By Marc Speir
University News Service
May 7, 2008
The San Marcos River ecosystem will serve as the focal point of the Flowing Waters Program.
The National Science Foundation (NSF) and the Texas Pioneer Foundation recently awarded Texas State University-San Marcos $2.4 million for aquatic research on the San Marcos River and to promote environmental awareness in secondary education students through a new NSF Graduate Teaching Fellows in K-12 Education (GK-12) program named Project Flowing Waters.
The money will support Project Flowing Waters, a five-year program designed to implement cutting-edge research into the classroom and teach sixth to 12th-grade students in San Marcos about water environments.
Ten doctoral candidates, titled NSF GK-12 fellows, from the aquatic resources and environmental geography programs will conduct scientific research and partner with science teachers within the San Marcos Consolidated Independent School District (SMCISD) to provide active, hands-on opportunities and increase student interest in the sciences and higher education.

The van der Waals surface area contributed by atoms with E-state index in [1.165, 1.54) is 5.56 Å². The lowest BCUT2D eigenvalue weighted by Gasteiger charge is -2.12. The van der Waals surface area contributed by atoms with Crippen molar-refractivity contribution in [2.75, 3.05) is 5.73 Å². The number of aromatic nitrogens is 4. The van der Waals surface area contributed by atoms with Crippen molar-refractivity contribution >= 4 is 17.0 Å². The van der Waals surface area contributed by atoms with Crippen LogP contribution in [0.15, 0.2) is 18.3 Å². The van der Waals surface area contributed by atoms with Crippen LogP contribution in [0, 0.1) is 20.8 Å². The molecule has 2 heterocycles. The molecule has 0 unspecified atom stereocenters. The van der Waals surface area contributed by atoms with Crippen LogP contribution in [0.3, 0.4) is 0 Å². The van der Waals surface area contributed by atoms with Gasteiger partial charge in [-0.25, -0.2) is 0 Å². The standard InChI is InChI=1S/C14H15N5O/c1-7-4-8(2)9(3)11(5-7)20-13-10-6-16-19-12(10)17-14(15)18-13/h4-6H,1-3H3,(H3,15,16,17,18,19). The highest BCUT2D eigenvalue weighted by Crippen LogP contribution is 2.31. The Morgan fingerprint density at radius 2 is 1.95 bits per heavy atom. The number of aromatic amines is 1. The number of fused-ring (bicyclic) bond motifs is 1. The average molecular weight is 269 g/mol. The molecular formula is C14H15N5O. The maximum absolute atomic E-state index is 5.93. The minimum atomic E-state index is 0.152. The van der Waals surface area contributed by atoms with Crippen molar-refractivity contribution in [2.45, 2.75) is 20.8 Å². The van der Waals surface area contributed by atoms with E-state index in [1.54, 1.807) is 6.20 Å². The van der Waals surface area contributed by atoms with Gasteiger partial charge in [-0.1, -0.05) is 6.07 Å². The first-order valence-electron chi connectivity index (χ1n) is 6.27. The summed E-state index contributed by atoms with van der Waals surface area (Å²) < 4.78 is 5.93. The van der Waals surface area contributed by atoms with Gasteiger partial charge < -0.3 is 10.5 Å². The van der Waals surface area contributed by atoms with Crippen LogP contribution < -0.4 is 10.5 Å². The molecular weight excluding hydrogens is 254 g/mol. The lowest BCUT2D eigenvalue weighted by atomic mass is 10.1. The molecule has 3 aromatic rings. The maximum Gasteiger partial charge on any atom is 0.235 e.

“Project Flowing Waters primarily provides scientific research training grants for our doctoral students,” said Julie Westerlund, associate professor in the department of biology. “It also includes a secondary school component to polish the communication and teaching skills of the doctoral students.”
Department of biology faculty members Julie Westerlund, Tim Bonner and Weston Nowlin will work with department of geography faculty member Richard Earl and the SMCISD to oversee the implementation of the program and integrate water-related science research and inquiry-based teaching methods.
The San Marcos River ecosystem, site of the most consistently inhabited area in all of North America with a constant human presence of more than 12,000 years, will serve as the focal point of the program. The river provides a natural lab setting that allows the integration of several disciplines including aquatic biology, river ecology, wildlife ecology, conservation biology, microbiology, changes in water flow and geography, environmental geography and geology.
“Our doctoral students will integrate their research with various aspects of the San Marcos River watershed,” said Tim Bonner, associate professor in the department of biology. “Working with science teachers, they’ll illustrate how science and university research are easily applied and beneficial to local conditions.”
Five schools involved in the program include Owen Goodnight Junior High, Doris Miller Junior High, Pathfinder Learning Center, Pride High School and San Marcos High School.
“We have very strong San Marcos community support and connections within the schools in San Marcos,” Westerlund said. “The National Science Foundation was impressed with the strong partnership between Texas State and SMCISD in Project Flowing Waters.”
Project Flowing Waters GK-12 fellows and science teachers will hold meetings throughout the summer and implement the program in SMCISD science classrooms this fall.